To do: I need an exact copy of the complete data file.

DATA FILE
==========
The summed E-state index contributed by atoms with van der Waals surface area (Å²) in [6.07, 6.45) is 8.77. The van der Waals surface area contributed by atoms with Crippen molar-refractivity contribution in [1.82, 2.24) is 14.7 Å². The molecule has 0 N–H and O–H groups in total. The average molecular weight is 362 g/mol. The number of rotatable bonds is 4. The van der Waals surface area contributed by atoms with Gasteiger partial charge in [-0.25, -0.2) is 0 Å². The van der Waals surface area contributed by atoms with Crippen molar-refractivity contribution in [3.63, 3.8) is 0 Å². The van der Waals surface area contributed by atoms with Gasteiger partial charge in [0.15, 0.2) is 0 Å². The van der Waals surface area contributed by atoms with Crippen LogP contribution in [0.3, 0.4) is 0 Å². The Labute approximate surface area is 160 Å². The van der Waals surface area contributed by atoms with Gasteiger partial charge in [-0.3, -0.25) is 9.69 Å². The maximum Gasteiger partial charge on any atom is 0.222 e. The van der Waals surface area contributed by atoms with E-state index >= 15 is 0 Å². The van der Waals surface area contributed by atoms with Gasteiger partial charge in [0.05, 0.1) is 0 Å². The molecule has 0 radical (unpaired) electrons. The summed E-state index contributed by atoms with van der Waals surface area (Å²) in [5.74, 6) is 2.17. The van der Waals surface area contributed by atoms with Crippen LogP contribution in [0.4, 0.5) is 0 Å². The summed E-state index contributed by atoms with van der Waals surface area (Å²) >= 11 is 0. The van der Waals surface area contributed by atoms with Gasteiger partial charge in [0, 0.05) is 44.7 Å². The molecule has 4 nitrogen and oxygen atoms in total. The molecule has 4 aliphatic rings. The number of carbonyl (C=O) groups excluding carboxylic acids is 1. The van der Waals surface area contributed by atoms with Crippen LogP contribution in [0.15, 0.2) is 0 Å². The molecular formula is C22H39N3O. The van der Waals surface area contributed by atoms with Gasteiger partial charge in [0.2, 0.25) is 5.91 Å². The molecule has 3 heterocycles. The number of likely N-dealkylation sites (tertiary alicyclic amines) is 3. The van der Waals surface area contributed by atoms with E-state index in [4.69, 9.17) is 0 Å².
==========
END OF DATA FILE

The summed E-state index contributed by atoms with van der Waals surface area (Å²) in [6.07, 6.45) is 8.77. The van der Waals surface area contributed by atoms with Crippen molar-refractivity contribution in [1.82, 2.24) is 14.7 Å². The molecule has 0 N–H and O–H groups in total. The average molecular weight is 362 g/mol. The number of rotatable bonds is 4. The van der Waals surface area contributed by atoms with Gasteiger partial charge in [-0.25, -0.2) is 0 Å². The van der Waals surface area contributed by atoms with Crippen molar-refractivity contribution in [3.63, 3.8) is 0 Å². The van der Waals surface area contributed by atoms with Gasteiger partial charge in [0.15, 0.2) is 0 Å². The van der Waals surface area contributed by atoms with Crippen LogP contribution in [0.3, 0.4) is 0 Å². The Labute approximate surface area is 160 Å². The van der Waals surface area contributed by atoms with Gasteiger partial charge in [-0.3, -0.25) is 9.69 Å². The maximum Gasteiger partial charge on any atom is 0.222 e. The van der Waals surface area contributed by atoms with E-state index >= 15 is 0 Å². The van der Waals surface area contributed by atoms with Gasteiger partial charge in [0.05, 0.1) is 0 Å². The molecule has 0 radical (unpaired) electrons. The summed E-state index contributed by atoms with van der Waals surface area (Å²) in [5.74, 6) is 2.17. The van der Waals surface area contributed by atoms with Crippen LogP contribution in [0.4, 0.5) is 0 Å². The summed E-state index contributed by atoms with van der Waals surface area (Å²) >= 11 is 0. The van der Waals surface area contributed by atoms with Gasteiger partial charge in [0, 0.05) is 44.7 Å². The molecule has 4 nitrogen and oxygen atoms in total. The molecule has 4 aliphatic rings. The number of carbonyl (C=O) groups excluding carboxylic acids is 1. The van der Waals surface area contributed by atoms with Crippen LogP contribution in [0.15, 0.2) is 0 Å². The molecular formula is C22H39N3O. The van der Waals surface area contributed by atoms with Gasteiger partial charge in [0.2, 0.25) is 5.91 Å². The molecule has 3 heterocycles. The number of likely N-dealkylation sites (tertiary alicyclic amines) is 3. The van der Waals surface area contributed by atoms with E-state index in [4.69, 9.17) is 0 Å².